Miller: The budget that we’re in right now was reached without any new taxes. It’s probably barely meeting the needs of the state and maybe not in terms of education, in terms of transportation, etc. That’s a starting point from which the reductions have to be made. And I agree, as do all my colleagues, that you have to reduce it if you don’t have the revenue. That’s the law and it’s good management in any case.
But you have to recognize that if you’re reducing from what’s already a fairly thin base and you keep reducing from there, or if you keep a no-new-tax, no-new-revenue, no rethinking of how our revenue structure comes forward where are we going to go in terms of services? How difficult is it going to be to drive around this valley? Where’s our educational structure going to go if we don’t have the revenue to fund it? Is our university system going to be able to take as many students? Should we let more prisoners out on the street and have fewer prisons? Should we have all the people with mental health needs go without treatment and be wandering around our streets? Those are the services that the state provides and need to be discussed.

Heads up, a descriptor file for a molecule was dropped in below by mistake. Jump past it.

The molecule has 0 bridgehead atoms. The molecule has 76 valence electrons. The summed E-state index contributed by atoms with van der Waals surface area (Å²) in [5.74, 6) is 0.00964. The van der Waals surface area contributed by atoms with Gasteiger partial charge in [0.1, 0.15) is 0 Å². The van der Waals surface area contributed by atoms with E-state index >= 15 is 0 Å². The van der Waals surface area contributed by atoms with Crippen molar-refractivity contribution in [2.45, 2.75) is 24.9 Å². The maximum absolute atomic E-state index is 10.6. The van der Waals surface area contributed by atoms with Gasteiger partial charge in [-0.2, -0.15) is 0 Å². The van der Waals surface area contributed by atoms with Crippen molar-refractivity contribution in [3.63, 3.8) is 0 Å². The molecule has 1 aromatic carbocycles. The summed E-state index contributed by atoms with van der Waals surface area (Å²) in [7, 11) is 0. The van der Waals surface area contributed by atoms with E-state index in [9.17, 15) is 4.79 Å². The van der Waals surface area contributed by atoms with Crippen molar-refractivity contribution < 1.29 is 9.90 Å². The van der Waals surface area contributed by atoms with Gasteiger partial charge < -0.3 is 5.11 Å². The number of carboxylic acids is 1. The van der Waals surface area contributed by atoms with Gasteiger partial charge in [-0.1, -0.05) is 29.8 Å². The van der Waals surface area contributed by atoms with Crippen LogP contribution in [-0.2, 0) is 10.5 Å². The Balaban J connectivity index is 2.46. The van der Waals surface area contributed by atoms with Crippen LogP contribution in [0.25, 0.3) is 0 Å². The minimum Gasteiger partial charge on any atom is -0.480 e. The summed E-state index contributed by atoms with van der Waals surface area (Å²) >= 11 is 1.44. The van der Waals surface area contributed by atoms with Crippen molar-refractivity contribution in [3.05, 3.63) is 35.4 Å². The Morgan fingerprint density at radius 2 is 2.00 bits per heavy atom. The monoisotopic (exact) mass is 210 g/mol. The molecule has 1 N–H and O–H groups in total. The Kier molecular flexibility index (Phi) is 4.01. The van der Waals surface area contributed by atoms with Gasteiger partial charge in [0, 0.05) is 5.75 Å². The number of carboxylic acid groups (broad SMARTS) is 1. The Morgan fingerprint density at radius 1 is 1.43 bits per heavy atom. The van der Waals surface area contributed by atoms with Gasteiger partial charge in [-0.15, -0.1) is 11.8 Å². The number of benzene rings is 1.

But they need to be discussed in a very open manner in just the fashion that each of us has indicated. There should be a more open process than there’s been to date so that the public understands what’s being cut, and where and why and how. From there, real leadership requires that you start saying, “OK, here’s what the costs are, here’s what the needs are, and let’s examine whether sales and gaming taxes as primary sources are sufficient.” Or what are we going to do, you know, eliminate services? Can we shift responsibility to another part of government? Can we shift responsibility to privatization? All these things need to be out there and the public needs to understand them. But there isn’t a concerted effort to make the public aware of all these things.
If I were governor, I would try to get out to speak to as many groups as I can, to explain what all the problems are, to walk through the budgetary process with them, to talk about the revenue streams. Everything needs to be on the table and everything needs to be discussed. And then you need to try to build a bipartisan, public-private consensus.
And then the governor Gov. Gibbons at this point needs to be the person to champion it.
Sun reporter Mary Manning transcribed this discussion.